LEE COUNTY, Fla. — Mote Marine Laboratory scientists are testing a new system aimed to treat red tide in canals.
Scientists spent six months designing and building the machine. They call it the “ozone-nator." They are using the system for the entire week in a canal in Boca Grande. The inspiration for the idea stemmed from a system they use to purify water going into the aquarium at Mote Marine Laboratory.
“If they can clean it up, we’re all for it. It’s yet to be determined if it works. I hope so,” Cindy Rosier said.
Rosier owns a home on the canal where they are testing the equipment.
“If we can do something to clean that up and restore it back to the natural condition that’s what we’d like to do,” Dr. Richard Pierce, with Mote Marine Laboratory, said.
Dr. Pierce said they have noticed results already. He is confident it could significantly help restore the water in canals. He said the system will only work in enclosed waterways.
The “ozone-nator” consumes water, attacking cells and toxins by using ozone. Ultimately it purifies the water before releasing it back into the canal. Dr. Pierce said they are trying to complete the treatment at least twice. He said they received funding from a group in Boca Grande, asking them to test the experiment in their area.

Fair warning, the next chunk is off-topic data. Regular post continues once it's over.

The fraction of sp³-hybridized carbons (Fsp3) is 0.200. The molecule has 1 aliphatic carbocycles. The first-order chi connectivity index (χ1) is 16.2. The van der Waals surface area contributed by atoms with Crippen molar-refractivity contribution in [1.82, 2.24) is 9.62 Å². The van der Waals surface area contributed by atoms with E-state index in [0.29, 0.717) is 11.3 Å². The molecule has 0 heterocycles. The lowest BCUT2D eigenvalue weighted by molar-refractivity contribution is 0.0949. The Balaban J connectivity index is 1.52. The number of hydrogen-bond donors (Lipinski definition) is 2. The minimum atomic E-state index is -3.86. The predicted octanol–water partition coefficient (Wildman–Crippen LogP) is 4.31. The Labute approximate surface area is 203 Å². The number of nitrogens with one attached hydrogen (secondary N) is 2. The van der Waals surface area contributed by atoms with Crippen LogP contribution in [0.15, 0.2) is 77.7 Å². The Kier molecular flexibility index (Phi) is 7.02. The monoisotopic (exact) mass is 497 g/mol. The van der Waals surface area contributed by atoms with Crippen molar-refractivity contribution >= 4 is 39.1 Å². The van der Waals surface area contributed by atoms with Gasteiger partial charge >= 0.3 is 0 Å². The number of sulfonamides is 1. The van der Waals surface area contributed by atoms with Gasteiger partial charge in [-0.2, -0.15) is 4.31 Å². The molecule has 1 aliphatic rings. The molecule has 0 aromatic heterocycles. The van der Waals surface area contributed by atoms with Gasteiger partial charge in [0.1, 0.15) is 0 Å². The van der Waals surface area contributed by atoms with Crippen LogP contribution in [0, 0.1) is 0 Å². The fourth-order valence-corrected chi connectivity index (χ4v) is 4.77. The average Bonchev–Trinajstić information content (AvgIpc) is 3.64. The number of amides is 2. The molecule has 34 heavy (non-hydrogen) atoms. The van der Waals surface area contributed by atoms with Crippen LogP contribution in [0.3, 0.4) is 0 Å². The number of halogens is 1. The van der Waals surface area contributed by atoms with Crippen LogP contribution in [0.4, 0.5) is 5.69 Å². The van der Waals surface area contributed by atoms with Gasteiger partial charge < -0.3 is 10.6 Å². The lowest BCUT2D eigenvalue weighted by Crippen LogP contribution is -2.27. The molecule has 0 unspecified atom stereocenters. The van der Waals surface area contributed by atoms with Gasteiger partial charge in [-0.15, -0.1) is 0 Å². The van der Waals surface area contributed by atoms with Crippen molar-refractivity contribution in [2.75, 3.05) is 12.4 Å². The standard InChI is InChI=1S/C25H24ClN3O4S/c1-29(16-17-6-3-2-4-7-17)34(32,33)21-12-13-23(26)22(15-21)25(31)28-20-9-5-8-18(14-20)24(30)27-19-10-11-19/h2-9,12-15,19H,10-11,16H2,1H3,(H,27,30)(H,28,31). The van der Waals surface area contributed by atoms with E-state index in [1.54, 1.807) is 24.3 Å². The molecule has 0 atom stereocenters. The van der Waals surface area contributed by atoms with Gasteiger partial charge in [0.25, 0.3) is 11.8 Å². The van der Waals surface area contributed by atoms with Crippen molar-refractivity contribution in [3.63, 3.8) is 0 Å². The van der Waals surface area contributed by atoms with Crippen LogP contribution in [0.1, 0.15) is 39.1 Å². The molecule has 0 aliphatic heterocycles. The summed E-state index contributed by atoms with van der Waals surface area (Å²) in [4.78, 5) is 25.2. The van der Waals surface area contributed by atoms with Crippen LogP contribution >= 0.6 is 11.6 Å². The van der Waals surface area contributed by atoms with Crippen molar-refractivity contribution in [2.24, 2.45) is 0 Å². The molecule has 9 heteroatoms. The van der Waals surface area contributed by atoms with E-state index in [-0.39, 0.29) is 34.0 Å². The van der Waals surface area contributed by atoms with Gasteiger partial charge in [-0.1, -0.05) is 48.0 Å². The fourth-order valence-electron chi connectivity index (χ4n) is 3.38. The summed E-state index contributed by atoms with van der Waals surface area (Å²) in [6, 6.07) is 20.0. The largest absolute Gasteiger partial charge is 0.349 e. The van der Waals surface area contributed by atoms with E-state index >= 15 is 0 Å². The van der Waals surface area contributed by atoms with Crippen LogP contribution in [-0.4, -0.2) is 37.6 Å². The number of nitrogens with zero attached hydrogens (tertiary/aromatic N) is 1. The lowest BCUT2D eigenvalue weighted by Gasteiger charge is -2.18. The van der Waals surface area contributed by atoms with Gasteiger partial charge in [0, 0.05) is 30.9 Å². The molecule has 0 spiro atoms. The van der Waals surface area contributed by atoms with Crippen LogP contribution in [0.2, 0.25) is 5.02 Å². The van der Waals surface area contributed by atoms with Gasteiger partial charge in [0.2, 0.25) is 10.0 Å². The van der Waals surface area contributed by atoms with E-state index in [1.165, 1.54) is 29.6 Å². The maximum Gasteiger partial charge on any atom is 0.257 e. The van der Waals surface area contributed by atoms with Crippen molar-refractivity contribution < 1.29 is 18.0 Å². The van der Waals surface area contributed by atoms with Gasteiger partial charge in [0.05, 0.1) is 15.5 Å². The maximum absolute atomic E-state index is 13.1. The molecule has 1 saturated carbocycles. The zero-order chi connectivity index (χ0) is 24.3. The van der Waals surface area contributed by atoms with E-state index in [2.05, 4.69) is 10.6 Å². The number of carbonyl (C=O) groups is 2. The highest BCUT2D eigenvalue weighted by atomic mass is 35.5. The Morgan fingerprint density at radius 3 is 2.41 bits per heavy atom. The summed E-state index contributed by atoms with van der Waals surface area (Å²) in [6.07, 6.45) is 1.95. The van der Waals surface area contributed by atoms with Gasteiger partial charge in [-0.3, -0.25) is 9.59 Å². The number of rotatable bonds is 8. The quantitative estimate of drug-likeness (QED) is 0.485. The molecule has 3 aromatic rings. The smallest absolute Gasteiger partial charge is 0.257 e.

“We’re not interested in getting into the canal cleaning business, but we are interested in seeing what can be done to improve conditions,” Dr. Pierce said.
Dr. Pierce said they are going to review their research. If it works, they hope to expand it. Dr. Pierce said someone would have to license it or take it over so that it can be used wherever it is needed. Dr. Pierce said it could take a year before it can be used in other areas.
People along the coast have reported dead fish on the beach and in canals.
“It’s just a devastating view and hopefully we can do something about that,” Dr. Pierce said.